When using large ensembles of global climate models in hydrological impact studies, there are pragmatic questions on whether it is necessary to weight climate models and how to weight them. We use eight methods to weight climate models straightforwardly, based on their performances in hydrological simulations, and investigate the influences of the assigned weights. This study concludes that using bias correction and equal weighting is likely viable and sufficient for hydrological impact studies.
Nathalie Folton, Eric Martin, Patrick Arnaud, Pierre L'Hermite, and Mathieu Tolsa
Hydrol. Earth Syst. Sci., 23, 2699–2714,Short summary
The long-term study of precipitation, flows, flood or drought mechanisms, in the Réal Collobrier research Watershed, located in South-East France, in the Mediterranean forest, improves knowledge of the water cycle and is unique tool for understanding of how catchments function. This study shows a small decrease in rainfall and a marked tendency towards a decrease in the water resources of the catchment in response to climate trends, with a consistent increase in drought severity and duration.
Vazken Andréassian and Tewfik Sari
Hydrol. Earth Syst. Sci., 23, 2339–2350,Short summary
In this Technical Note, we present two water balance formulas: the Turc–Mezentsev and Tixeront–Fu formulas. These formulas have a puzzling numerical similarity, which we discuss in detail and try to interpret mathematically and hydrologically.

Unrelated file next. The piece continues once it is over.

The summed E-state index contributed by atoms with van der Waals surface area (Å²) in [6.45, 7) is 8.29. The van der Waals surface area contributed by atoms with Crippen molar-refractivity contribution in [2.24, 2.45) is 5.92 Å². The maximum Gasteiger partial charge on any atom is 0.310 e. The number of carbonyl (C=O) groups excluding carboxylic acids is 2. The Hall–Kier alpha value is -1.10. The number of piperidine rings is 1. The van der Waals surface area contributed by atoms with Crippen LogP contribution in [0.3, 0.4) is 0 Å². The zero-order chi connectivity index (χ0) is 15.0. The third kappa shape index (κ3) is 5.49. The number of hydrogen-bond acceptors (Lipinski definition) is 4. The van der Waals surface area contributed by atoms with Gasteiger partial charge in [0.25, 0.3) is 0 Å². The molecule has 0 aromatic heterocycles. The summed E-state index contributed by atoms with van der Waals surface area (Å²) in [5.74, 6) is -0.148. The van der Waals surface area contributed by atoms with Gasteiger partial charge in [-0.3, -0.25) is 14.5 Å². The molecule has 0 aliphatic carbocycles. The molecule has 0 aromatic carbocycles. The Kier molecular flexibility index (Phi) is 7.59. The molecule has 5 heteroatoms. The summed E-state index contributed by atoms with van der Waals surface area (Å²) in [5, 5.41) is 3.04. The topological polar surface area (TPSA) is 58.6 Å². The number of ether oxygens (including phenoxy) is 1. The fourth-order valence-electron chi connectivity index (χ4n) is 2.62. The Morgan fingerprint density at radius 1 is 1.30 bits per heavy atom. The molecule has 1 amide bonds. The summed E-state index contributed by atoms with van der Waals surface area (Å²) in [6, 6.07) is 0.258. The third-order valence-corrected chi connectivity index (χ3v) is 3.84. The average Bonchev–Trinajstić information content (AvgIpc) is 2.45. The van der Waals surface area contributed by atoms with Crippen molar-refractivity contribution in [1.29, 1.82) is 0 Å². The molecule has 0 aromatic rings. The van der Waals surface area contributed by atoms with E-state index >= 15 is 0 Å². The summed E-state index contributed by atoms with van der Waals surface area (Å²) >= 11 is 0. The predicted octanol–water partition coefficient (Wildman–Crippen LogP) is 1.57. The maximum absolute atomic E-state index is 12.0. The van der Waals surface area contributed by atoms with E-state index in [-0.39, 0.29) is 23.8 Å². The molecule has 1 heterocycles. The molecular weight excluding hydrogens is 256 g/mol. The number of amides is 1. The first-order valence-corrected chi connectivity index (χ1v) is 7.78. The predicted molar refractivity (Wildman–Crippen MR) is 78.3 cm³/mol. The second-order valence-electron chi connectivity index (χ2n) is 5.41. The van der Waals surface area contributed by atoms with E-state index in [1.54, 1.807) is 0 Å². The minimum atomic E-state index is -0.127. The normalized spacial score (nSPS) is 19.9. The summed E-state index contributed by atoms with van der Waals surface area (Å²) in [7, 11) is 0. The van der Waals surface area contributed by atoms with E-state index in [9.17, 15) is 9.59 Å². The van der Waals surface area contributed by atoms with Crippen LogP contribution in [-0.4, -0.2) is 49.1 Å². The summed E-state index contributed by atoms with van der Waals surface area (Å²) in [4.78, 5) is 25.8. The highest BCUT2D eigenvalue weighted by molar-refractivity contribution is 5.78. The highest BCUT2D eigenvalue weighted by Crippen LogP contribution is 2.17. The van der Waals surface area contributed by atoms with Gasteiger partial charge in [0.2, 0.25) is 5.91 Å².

Jan De Niel and Patrick Willems
Hydrol. Earth Syst. Sci., 23, 871–882,
James W. Kirchner
Hydrol. Earth Syst. Sci., 23, 303–349,Short summary
How long does it take for raindrops to become streamflow? Here I propose a new approach to this old problem. I show how we can use time series of isotope data to measure the average fraction of same-day rainfall appearing in streamflow, even if this fraction varies greatly from rainstorm to rainstorm. I show that we can quantify how this fraction changes from small rainstorms to big ones, and from high flows to low flows, and how it changes with the lag time between rainfall and streamflow.
Ane Zabaleta, Eneko Garmendia, Petr Mariel, Ibon Tamayo, and Iñaki Antigüedad
Hydrol. Earth Syst. Sci., 22, 5227–5241,Short summary
This study establishes relationships between land cover and river discharge. Using discharge data from 20 catchments of the Bay of Biscay findings showed the influence of land cover on discharge changes with the amount of precipitation, with lower annual water resources associated with the greater presence of forests. Results obtained illustrate the relevance of land planning to the management of water resources and the opportunity to consider it in future climate-change adaptation strategies.
Dusan Jovanovic, Tijana Jovanovic, Alfonso Mejía, Jon Hathaway, and Edoardo Daly
Hydrol. Earth Syst. Sci., 22, 3551–3559,Short summary
A relationship between the Hurst (H) exponent (a long-term correlation coefficient) within a flow time series and various catchment characteristics for a number of catchments in the USA and Australia was investigated. A negative relationship with imperviousness was identified, which allowed for an efficient catchment classification, thus making the H exponent a useful metric to quantitatively assess the impact of catchment imperviousness on streamflow regime.
Chuanhao Wu, Bill X. Hu, Guoru Huang, Peng Wang, and Kai Xu
Hydrol. Earth Syst. Sci., 22, 1971–1991,Short summary